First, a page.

MacKay then assumes that only half of the coastline can be utilized (quite a substantial amount if you ask me), the wave machines are 50% efficient and that they must be arranged in a line and therefore only have access to the energy that crosses that line. 50% efficiency for an energy conversion system is very ambitious and *way* better than any wave machine made thus far. The result is 4 kWh per day per person. This is a substantial amount and I think this should be explored, particularly since wave is much more reliable than wind, but it's nowhere near enough.

    Assuming a device that absorbs every bit of wave energy travelling in any direction can be made and deployed along the entire UK west coast, that still only yields 24 to 32 kWh per day per person. This is the absolute upper bound, completely unachievable in practice, and is about 20 to 25% of UK energy consumption, unless the published numbers for total wave energy are completely wrong.

    The UK Department of Energy and Climate Change is less optimistic than MacKay, they estimate the UK wave resource at 50 TWh/year, which works out to about 2.3 kWh/d/p. They also note that the UK has 35% of Europe's total wave resource. 40 watts of incoming wave power per millimeter of shoreline is a truly impressive amount! The fundamental problem is that there is only 17 millimeters of western shore per UK citizen.
     
  7. dhrivnak

    dhrivnak Active Member

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    There is a great book "Sustainable Energy Without all the Hot Air", yes the book is better than the title. The book is by David McKay and is free on-line at http://www.withouthotair.com/. Mr. McKay comes to a similar conclusion that wave power is unlikely to provide more than about more than 4 kw/person. What I like about the book is he goes into what it would truely take to transform to sustainable CO2 free power. And while possible it is very unlikely to come about without nuclear.

    He is very pro, solar, wind, tidal, and other forms of sustainable power. But he also shows how challenging it will be to keep everything balanced.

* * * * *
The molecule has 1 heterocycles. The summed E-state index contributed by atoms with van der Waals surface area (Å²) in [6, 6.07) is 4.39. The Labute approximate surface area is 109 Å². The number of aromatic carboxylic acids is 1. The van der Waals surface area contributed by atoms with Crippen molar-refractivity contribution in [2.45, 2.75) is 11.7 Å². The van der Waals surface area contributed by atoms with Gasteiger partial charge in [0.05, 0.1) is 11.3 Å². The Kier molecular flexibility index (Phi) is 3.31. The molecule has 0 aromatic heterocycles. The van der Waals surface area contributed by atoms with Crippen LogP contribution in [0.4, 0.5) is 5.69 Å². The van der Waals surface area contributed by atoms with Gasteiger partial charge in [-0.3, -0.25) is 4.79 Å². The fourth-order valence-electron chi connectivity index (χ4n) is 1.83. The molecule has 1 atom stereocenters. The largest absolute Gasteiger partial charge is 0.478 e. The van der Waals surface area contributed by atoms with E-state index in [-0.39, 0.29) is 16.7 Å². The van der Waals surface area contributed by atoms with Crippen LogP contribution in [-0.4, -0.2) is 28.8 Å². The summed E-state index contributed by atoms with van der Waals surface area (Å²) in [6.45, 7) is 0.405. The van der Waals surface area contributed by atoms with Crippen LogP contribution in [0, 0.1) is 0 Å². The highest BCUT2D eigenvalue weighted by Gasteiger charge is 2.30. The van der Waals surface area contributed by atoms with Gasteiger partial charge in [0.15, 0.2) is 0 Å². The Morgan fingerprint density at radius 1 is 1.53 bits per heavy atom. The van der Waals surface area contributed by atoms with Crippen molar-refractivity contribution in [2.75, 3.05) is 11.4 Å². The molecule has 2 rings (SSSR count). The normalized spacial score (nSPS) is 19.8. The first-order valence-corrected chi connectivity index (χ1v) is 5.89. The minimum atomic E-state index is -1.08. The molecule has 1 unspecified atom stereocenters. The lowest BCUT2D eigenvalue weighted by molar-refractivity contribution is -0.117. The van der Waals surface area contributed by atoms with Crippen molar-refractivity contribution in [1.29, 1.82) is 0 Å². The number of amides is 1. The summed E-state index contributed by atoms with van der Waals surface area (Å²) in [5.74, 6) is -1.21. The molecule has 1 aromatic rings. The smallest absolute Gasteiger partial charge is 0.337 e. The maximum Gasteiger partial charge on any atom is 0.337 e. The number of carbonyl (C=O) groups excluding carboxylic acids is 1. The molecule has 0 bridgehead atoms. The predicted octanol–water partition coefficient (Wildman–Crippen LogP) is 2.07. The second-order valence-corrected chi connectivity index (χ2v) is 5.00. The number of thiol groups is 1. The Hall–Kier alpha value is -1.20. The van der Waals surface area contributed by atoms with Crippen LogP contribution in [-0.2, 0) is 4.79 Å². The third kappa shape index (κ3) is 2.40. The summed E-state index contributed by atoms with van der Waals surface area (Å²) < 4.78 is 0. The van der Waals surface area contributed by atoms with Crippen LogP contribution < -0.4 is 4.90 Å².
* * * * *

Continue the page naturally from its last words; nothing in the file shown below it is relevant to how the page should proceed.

8. eledille

    eledille TMS 85 owner :)

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    #8 eledille, Nov 18, 2012
    Last edited: Nov 19, 2012
    dhrivnak: That's the book I'm linking to above :) I also think it's very good. Chapter F, here, explores the physics of wave power.

    There are two big omissions in his book, though: The first is that he seriously underestimates the difficulty of backing up wind and solar. He considers outages lasting a few days, but the truth is that wind and solar frequently fall below 10% throughout entire continents and for weeks at a time. The second omission is osmotic power. There's an old thread on TMC about it. This technology might provide substantial amounts of reliable sustainable power. Only prototypes exist so far, but I think the future potential may be large. That does not mean that nuclear power can be ignored, of course.
     
  9. Robert.Boston

    Robert.Boston Model S VIN P01536

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  10. Robert.Boston

    Robert.Boston Model S VIN P01536

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    #10 Robert.Boston, Feb 7, 2014
    Last edited: Feb 7, 2014
    An update about the ocean wave energy company, GWave LLC, where I run commercial & business development:

    Yesterday, Dynegy filed a pair of preliminary permit requests with the Federal Energy Regulatory Commission which, if granted, will allow Dynegy the right to conduct further studies regarding the feasibility and impact of a wave park off the coast of Morro Bay.